Agatha Christie’s Cards on the Table features the stabbing death of the very enigmatic Mr. Shaitana. The only possible suspects in this murder are the four people, guests at a dinner party he hosted, who were playing bridge in the same room when he died. Each claims to be innocent, of course, although each had a powerful motive and the opportunity. Hercule Poirot is among four sleuths who were also at the fateful dinner party, and he works with the other sleuths to find out who was guilty. He doesn’t really have conclusive proof, even towards the end of the story, and he knows that a confession from the criminal will be the only way to prove his case. So he uses a bit of trickery to get that person to tell what happened. It raises an interesting question of what would be permitted in real life. And that’s not the only Christie novel in which ruses are used to get confessions (I know, I know, fans of 4:50 From Paddington).

The first of Maj Sjöwall and Per Wahlöö’s Martin Beck novels, Roseanna, proves to be a very difficult case. It starts when the body of an unknown woman is pulled from Lake Vättern. She has no documentation, and there are no records of missing persons who match her description. After a great deal of time and effort, she is identified as Roseanna McGraw, an American who was on a cruise tour of Sweden. It takes another several months and a few strokes of luck to narrow down the possibilities to one prime suspect. But even then, Beck and his team know that this killer will not simply give in and submit to an arrest. So they arrange a difficult and (for one team member in particular) dangerous setup – a trap to catch the murderer. In the end, the ruse is successful, and the murderer is caught. But it raises an interesting question about cases where police go undercover to solve cases. How much danger is reasonable? More modern police procedurals show how important protecting the safety of operatives has become, and the developments in both procedure and equipment. But there is still danger.

Margaret Maron’s One Coffee With takes place mostly on the campus of Vanderlyn College, where Riley Quinn serves as deputy department chair of the Department of Art. One morning, department secretary Sandy Kepler goes as usual to the college cafeteria to bring back coffee for the members of the department. She returns with it and places the cups in their usual spot. Then there’s a buzz of activity as students and faculty go in and out of the main office where the cups are. One by one, various people get their coffee. Shortly after he takes his cup, Quinn dies of poison. NYPD Lieutenant Sigrid Harald and her assistant Detective Tildon take the case and begin the investigation. As they trace the events leading up to Quinn’s death, they find that just about everyone had motive for killing the victim. What’s more, enough people had access both the poison and to Quinn’s coffee that it’s very difficult to pin down exactly who was responsible. And even after Harald and Tildon deduce who the killer was, they haven’t enough conclusive proof to pursue the case in court. So Harald sets a trap for the killer, using one of the other suspects as ‘bait,’ if you will.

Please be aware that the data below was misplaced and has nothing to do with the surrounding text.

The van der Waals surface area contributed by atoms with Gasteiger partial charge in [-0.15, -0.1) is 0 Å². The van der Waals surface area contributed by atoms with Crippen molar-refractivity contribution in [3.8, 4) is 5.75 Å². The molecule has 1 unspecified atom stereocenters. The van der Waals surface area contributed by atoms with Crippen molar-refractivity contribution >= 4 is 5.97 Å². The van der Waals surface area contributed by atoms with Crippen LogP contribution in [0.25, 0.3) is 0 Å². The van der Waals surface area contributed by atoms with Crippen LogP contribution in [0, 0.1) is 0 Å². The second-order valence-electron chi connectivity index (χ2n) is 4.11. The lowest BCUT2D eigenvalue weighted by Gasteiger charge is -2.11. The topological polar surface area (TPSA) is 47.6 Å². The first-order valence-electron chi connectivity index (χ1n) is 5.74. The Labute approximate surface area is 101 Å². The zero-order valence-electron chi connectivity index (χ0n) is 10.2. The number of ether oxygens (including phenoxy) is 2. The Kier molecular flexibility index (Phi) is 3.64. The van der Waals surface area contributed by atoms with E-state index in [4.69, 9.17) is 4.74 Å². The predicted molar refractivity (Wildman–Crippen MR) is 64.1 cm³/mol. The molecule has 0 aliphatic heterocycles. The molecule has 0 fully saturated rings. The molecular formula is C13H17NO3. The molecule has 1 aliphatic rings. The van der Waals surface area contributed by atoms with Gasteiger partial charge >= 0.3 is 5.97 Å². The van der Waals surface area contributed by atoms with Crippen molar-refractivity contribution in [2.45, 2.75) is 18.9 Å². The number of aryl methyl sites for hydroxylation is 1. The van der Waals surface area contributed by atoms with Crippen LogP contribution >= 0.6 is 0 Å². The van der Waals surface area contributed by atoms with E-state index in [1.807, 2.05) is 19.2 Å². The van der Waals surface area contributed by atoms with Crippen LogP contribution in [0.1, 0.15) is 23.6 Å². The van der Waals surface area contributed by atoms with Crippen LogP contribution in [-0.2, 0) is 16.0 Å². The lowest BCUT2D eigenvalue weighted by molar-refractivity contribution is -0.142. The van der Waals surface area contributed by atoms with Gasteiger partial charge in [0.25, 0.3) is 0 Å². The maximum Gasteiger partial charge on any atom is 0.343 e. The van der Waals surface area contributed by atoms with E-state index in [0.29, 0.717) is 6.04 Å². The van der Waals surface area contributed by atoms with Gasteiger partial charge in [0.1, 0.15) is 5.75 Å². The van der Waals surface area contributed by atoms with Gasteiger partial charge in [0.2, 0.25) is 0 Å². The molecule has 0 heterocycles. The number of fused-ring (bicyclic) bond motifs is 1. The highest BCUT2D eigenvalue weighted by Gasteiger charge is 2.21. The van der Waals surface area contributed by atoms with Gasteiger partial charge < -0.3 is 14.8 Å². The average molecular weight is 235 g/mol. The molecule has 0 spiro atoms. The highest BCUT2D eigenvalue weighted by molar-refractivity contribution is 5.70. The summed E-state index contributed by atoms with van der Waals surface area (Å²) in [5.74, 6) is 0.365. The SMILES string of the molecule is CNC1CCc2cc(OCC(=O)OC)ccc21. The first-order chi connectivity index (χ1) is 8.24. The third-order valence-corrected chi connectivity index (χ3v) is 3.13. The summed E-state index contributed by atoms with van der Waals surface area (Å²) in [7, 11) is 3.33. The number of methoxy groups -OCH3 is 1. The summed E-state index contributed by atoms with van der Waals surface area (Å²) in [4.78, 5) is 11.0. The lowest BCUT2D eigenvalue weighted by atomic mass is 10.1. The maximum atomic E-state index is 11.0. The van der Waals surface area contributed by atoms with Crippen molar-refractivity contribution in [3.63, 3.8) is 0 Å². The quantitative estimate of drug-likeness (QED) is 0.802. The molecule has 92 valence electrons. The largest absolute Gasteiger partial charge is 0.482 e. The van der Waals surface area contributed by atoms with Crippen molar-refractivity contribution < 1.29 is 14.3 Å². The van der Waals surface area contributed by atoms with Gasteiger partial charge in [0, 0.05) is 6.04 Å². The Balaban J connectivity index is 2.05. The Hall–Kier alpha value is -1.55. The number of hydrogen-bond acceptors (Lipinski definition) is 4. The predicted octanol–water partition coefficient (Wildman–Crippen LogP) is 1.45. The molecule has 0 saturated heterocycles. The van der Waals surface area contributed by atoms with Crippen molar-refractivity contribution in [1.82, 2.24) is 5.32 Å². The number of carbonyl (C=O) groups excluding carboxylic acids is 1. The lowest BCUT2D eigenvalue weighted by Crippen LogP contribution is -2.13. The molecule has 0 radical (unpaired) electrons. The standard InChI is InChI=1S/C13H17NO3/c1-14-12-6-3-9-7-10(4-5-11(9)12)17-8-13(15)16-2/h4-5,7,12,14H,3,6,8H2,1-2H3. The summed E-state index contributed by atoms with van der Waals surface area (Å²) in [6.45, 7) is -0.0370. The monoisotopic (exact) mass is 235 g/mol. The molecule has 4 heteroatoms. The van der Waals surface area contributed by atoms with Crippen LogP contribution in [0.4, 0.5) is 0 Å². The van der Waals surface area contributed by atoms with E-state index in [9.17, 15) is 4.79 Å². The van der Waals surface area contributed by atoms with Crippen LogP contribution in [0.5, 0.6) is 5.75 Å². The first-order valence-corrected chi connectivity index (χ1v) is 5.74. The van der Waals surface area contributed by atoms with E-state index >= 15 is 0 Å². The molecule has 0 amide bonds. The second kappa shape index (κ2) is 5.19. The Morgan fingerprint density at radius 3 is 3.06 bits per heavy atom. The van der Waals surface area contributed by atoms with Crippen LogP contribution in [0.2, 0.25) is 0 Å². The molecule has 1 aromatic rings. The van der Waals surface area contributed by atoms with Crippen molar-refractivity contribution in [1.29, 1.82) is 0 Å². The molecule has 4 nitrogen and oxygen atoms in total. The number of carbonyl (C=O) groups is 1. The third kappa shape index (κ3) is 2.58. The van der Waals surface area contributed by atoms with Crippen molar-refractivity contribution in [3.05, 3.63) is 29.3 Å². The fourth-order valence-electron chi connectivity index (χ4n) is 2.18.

In Andrea Camilleri’s Dance of the Seagull, Vigàta Inspector Salvo Montalbano and his team investigate the disappearance of one of their own. Giuseppe Fazio was looking into a case of smuggling when he went missing, so his colleagues decide to follow the trail that he left. They believe that if they pick up where he left off, so to speak, they’ll find him. That turns out to be the right decision, as Fazio is found, wounded but alive. Getting him safely to a nearby hospital, and keeping him protected, is only part of the challenge the team faces. The other is catching the criminals he was after, especially when they end up being responsible for a brutal murder. Montalbano decides that the best way to catch the guilty party is to set up a trap, so with the help of one of the characters, that’s what he does. And in the end, he’s able to expose the murderer quite publicly.

Ruses, traps, and ‘stings’ can be very tricky. There are limits to what’s allowed and what’s feasible. They can be dangerous, and sometimes they don’t work. But they can add some interesting tension to a story. Which ones have stayed with you?

 

 
 

*NOTE: The title of this post is a line from Bic Runga’s Captured.

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Filed under Agatha Christie, Andrea Camilleri, Arthur Conan Doyle, Maj Sjöwall, Margaret Maron, Per Wahlöö

She’s a Highly Specialized Key Component of Operational Unity*

SecretariesSecretaries and office assistants are often essential to the success of just about any business. The more competent they are, the better the business runs. If you’ve ever had either a very competent or a very incompetent one, you know what I mean.

We see secretaries quite a lot in crime fiction too. Where would Agatha Christie’s Hercule Poirot be without his secretary Felicity Lemon? Where would Erle Stanley Gardner’s Perry Mason be without Della Street? And where would Donna Leon’s Commissario Guido Brunetti be without Signorina Elettra Zorzi?